"Exactly so —or a gosling," — rejoined her son; "the kettle would not boil. Water is a bad conductor of heat. Heat passes through the substance of water with very great difficulty. Therefore, it would have a hard matter to get from the top of a kettle of water to the bottom. Then how does it so easily get from the bottom to the top?"
Ah!" sighed Mr. Bagges. "In my young days we should have said, because the heat rises but that won't do now. What is all that about the — eh — what — law of ex — what — pansion — eh?"
"The law of expansion of fluids and gases by heat. This makes the currents that I spoke of just now, mamma; and I should have spelt the word to explain to you that I didn't mean plums. You know what a draught is?"
"I am sorry to say I do." If Mr. Bagges declared with much seriousness, instinctively carrying his hand to the region of the human body from the Latin for which is derived the term, Lumbago.
"Well," pursued Harry, "a draught is a current of air. Such currents are now passing up the chimney, and simply owing to that trifling circumstance, we are able to sit here now without being stifled and poisoned."
"Goodness!" ejaculated Mrs. Wilkinson.
"To be sure. The fire, in burning, turns into gases, which are rank poison — carbonic acid, for one; sulphurous acid, for another. Hold your nose over a shovelful of hot cinders if you doubt the fact. The gases produced by the fire expand; they increase in bulk without getting heavier, so much so that they become lighter in proportion than the air, and then they rise, and this rising of hot air is what is meant by heat going upwards. The currents of hot air that go up the chimney in this way have currents of cold air rushing after them to supply their place. When you heat water, currents are formed just as when you heat gas or air. The heated portion of the water rises, and some colder water comes down in its place; and these movements of the water keep going on till the whole bulk of it is equally hot throughout."
"Well, now," interrupted Mr. Bagges, "I dare say this is all very true, but how do you prove it?"
"Prove that water is heated by the rising and falling of hot currents? Get a long, slender glass jar. Put a little water, coloured with indigo, or anything you like, into the bottom of it. Pour clear water upon the coloured, gently, so as not to mix the two, and yet nearly to fill the jar. Float a little spirit of wine on the top of the water, and set fire to it. Let it blaze away as long as you like; the coloured water will remain steady at the bottom of the jar. But hold the flame of a spirit-lamp under the jar, and the coloured water will rise and mix with the clear, in very little time longer than it would take you to say Harry Wilkinson."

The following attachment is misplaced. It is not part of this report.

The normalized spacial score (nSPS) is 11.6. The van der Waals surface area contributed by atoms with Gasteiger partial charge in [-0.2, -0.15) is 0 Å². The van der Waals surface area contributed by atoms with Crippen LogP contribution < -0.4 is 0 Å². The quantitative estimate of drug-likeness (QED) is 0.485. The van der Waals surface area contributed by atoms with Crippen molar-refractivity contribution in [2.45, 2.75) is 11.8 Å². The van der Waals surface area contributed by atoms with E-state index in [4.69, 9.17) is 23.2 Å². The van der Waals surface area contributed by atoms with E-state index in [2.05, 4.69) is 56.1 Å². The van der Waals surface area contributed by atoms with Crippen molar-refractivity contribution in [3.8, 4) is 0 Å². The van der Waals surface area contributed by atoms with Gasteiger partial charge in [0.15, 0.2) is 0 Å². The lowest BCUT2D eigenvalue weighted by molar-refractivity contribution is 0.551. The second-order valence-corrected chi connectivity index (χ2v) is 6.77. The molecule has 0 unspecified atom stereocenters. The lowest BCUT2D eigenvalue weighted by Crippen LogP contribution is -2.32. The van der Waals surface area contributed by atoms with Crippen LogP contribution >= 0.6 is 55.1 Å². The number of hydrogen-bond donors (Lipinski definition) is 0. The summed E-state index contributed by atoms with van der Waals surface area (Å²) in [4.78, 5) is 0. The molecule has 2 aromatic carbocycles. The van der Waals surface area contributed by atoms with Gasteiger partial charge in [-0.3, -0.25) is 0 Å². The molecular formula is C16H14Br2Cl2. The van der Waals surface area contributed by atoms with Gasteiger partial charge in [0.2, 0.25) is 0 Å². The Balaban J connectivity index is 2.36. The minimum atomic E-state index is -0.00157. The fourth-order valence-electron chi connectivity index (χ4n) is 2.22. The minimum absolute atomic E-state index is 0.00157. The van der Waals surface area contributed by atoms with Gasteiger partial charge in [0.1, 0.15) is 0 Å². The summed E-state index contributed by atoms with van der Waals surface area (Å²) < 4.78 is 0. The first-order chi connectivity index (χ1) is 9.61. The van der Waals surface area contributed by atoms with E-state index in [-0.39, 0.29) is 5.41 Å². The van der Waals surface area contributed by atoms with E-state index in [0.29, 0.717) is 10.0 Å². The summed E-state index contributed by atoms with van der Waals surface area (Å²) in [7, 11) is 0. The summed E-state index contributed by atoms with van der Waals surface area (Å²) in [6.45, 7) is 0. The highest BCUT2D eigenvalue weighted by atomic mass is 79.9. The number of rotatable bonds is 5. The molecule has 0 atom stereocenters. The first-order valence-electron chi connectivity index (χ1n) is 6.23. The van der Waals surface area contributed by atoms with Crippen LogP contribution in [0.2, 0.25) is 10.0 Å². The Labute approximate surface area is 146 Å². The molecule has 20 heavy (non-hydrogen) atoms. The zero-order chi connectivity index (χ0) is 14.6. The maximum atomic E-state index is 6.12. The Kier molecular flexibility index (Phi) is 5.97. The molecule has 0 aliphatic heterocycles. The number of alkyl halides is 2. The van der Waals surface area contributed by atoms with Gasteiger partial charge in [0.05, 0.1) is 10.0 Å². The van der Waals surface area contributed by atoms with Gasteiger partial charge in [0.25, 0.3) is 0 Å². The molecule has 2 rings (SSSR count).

"Ah! So the water gets coloured throughout for the same reason that it gets heated throughout," Mr. Bagges observed," and when it gets thoroughly hot — what then?"
"Then it boils. And what is boiling?"
"Bubbling," suggested the young philosopher's mamma.
"Yes; but ginger-beer bubbles," said Harry, "but you wouldn't exactly call that boiling. [177/178] Boiling is the escaping of steam. That causes the bubbling; so the bubbling of water over the fire is only the sign that the water boils. But what occasions the escape of the steam?"
"The heat, of course — the — what is the right word? — the caloric," answered Mr. Bagges.
"True; but what heat? Why, the excess of heat over two hundred and twelve degrees — taking that as the average boiling point of water. You can heat water up to that point, and it remains water; but every degree of heat you cause to pass into it above that, turns a quantity of the water into steam; and flies off in the steam, unless the steam is hindered from escaping by extraordinary pressure. Blow the fire under that kettle as much as you will, and you will make the water boil faster, but you won't make it a bit hotter than two hundred and twelve degrees."